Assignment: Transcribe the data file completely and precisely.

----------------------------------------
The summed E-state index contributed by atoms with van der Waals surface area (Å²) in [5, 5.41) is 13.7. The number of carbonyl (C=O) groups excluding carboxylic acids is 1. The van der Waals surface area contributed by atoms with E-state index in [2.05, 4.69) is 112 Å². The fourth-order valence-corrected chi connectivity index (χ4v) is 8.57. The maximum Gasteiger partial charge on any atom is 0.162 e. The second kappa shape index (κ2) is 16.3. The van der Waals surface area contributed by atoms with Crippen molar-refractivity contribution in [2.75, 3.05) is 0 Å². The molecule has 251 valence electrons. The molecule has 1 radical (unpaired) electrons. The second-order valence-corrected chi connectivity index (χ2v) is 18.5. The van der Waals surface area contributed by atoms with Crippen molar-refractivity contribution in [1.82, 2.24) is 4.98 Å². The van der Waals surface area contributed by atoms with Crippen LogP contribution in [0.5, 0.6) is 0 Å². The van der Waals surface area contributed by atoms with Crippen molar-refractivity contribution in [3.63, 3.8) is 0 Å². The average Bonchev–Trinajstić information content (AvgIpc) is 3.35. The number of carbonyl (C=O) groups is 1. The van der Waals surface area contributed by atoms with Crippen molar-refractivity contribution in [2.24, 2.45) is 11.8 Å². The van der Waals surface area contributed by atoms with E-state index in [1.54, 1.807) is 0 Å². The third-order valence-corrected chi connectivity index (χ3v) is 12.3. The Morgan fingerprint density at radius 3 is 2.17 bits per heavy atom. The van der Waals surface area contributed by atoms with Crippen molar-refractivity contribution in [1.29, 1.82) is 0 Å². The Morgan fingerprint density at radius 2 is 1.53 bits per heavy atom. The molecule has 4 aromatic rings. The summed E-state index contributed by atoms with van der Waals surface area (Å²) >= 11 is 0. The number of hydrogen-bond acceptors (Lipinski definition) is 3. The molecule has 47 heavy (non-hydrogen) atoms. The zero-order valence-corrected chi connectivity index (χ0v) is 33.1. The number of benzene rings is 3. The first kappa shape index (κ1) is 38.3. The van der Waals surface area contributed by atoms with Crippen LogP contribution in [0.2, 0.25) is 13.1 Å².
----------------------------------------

The summed E-state index contributed by atoms with van der Waals surface area (Å²) in [5, 5.41) is 13.7. The number of carbonyl (C=O) groups excluding carboxylic acids is 1. The van der Waals surface area contributed by atoms with E-state index in [2.05, 4.69) is 112 Å². The fourth-order valence-corrected chi connectivity index (χ4v) is 8.57. The maximum Gasteiger partial charge on any atom is 0.162 e. The second kappa shape index (κ2) is 16.3. The van der Waals surface area contributed by atoms with Crippen molar-refractivity contribution in [2.75, 3.05) is 0 Å². The molecule has 251 valence electrons. The molecule has 1 radical (unpaired) electrons. The second-order valence-corrected chi connectivity index (χ2v) is 18.5. The van der Waals surface area contributed by atoms with Crippen molar-refractivity contribution in [1.82, 2.24) is 4.98 Å². The van der Waals surface area contributed by atoms with Crippen LogP contribution in [0.5, 0.6) is 0 Å². The van der Waals surface area contributed by atoms with Crippen molar-refractivity contribution in [3.63, 3.8) is 0 Å². The average Bonchev–Trinajstić information content (AvgIpc) is 3.35. The number of carbonyl (C=O) groups is 1. The van der Waals surface area contributed by atoms with Crippen molar-refractivity contribution in [2.24, 2.45) is 11.8 Å². The van der Waals surface area contributed by atoms with E-state index in [1.54, 1.807) is 0 Å². The third-order valence-corrected chi connectivity index (χ3v) is 12.3. The Morgan fingerprint density at radius 3 is 2.17 bits per heavy atom. The van der Waals surface area contributed by atoms with Crippen molar-refractivity contribution in [1.29, 1.82) is 0 Å². The Morgan fingerprint density at radius 2 is 1.53 bits per heavy atom. The molecule has 4 aromatic rings. The summed E-state index contributed by atoms with van der Waals surface area (Å²) >= 11 is 0. The number of hydrogen-bond acceptors (Lipinski definition) is 3. The molecule has 47 heavy (non-hydrogen) atoms. The zero-order valence-corrected chi connectivity index (χ0v) is 33.1. The number of benzene rings is 3. The first kappa shape index (κ1) is 38.3. The van der Waals surface area contributed by atoms with Crippen LogP contribution in [0.2, 0.25) is 13.1 Å².